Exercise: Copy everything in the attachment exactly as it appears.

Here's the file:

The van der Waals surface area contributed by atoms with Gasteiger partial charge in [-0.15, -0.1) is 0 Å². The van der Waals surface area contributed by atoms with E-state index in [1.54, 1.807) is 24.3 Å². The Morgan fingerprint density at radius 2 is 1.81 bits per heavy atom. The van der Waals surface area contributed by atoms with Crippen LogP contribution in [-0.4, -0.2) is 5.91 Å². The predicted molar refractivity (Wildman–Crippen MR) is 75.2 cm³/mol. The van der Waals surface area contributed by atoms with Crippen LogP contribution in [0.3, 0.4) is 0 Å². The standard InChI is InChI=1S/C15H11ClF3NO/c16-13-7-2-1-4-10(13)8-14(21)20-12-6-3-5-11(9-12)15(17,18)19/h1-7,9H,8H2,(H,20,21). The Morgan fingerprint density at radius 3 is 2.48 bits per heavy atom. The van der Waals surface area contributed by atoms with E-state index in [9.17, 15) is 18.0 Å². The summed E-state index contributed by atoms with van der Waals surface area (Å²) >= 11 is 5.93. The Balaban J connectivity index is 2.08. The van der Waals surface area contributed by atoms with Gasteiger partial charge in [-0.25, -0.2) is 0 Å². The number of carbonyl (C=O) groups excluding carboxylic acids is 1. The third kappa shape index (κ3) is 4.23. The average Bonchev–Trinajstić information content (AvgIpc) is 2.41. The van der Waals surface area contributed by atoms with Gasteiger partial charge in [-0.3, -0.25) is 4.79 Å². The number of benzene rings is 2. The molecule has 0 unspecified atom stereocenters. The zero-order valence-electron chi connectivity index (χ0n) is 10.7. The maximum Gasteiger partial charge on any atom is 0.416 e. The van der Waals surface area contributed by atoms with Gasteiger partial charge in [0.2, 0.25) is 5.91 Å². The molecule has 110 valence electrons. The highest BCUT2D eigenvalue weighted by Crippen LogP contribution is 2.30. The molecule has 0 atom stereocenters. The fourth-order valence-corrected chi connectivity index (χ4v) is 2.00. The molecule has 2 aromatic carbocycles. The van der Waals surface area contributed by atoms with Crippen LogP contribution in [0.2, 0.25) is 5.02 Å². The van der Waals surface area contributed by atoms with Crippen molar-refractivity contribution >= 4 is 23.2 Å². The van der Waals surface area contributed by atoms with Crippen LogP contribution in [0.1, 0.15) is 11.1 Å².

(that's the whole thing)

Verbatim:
The van der Waals surface area contributed by atoms with Gasteiger partial charge in [-0.15, -0.1) is 0 Å². The van der Waals surface area contributed by atoms with E-state index in [1.54, 1.807) is 24.3 Å². The Morgan fingerprint density at radius 2 is 1.81 bits per heavy atom. The van der Waals surface area contributed by atoms with Crippen LogP contribution in [-0.4, -0.2) is 5.91 Å². The predicted molar refractivity (Wildman–Crippen MR) is 75.2 cm³/mol. The van der Waals surface area contributed by atoms with Crippen LogP contribution in [0.3, 0.4) is 0 Å². The standard InChI is InChI=1S/C15H11ClF3NO/c16-13-7-2-1-4-10(13)8-14(21)20-12-6-3-5-11(9-12)15(17,18)19/h1-7,9H,8H2,(H,20,21). The Morgan fingerprint density at radius 3 is 2.48 bits per heavy atom. The van der Waals surface area contributed by atoms with E-state index in [9.17, 15) is 18.0 Å². The summed E-state index contributed by atoms with van der Waals surface area (Å²) >= 11 is 5.93. The Balaban J connectivity index is 2.08. The van der Waals surface area contributed by atoms with Gasteiger partial charge in [-0.25, -0.2) is 0 Å². The number of carbonyl (C=O) groups excluding carboxylic acids is 1. The third kappa shape index (κ3) is 4.23. The average Bonchev–Trinajstić information content (AvgIpc) is 2.41. The van der Waals surface area contributed by atoms with Gasteiger partial charge in [-0.3, -0.25) is 4.79 Å². The number of benzene rings is 2. The molecule has 0 unspecified atom stereocenters. The zero-order valence-electron chi connectivity index (χ0n) is 10.7. The maximum Gasteiger partial charge on any atom is 0.416 e. The van der Waals surface area contributed by atoms with Gasteiger partial charge in [0.2, 0.25) is 5.91 Å². The molecule has 110 valence electrons. The highest BCUT2D eigenvalue weighted by Crippen LogP contribution is 2.30. The molecule has 0 atom stereocenters. The fourth-order valence-corrected chi connectivity index (χ4v) is 2.00. The molecule has 2 aromatic carbocycles. The van der Waals surface area contributed by atoms with Crippen LogP contribution in [0.2, 0.25) is 5.02 Å². The van der Waals surface area contributed by atoms with Crippen molar-refractivity contribution >= 4 is 23.2 Å². The van der Waals surface area contributed by atoms with Crippen LogP contribution in [0.1, 0.15) is 11.1 Å².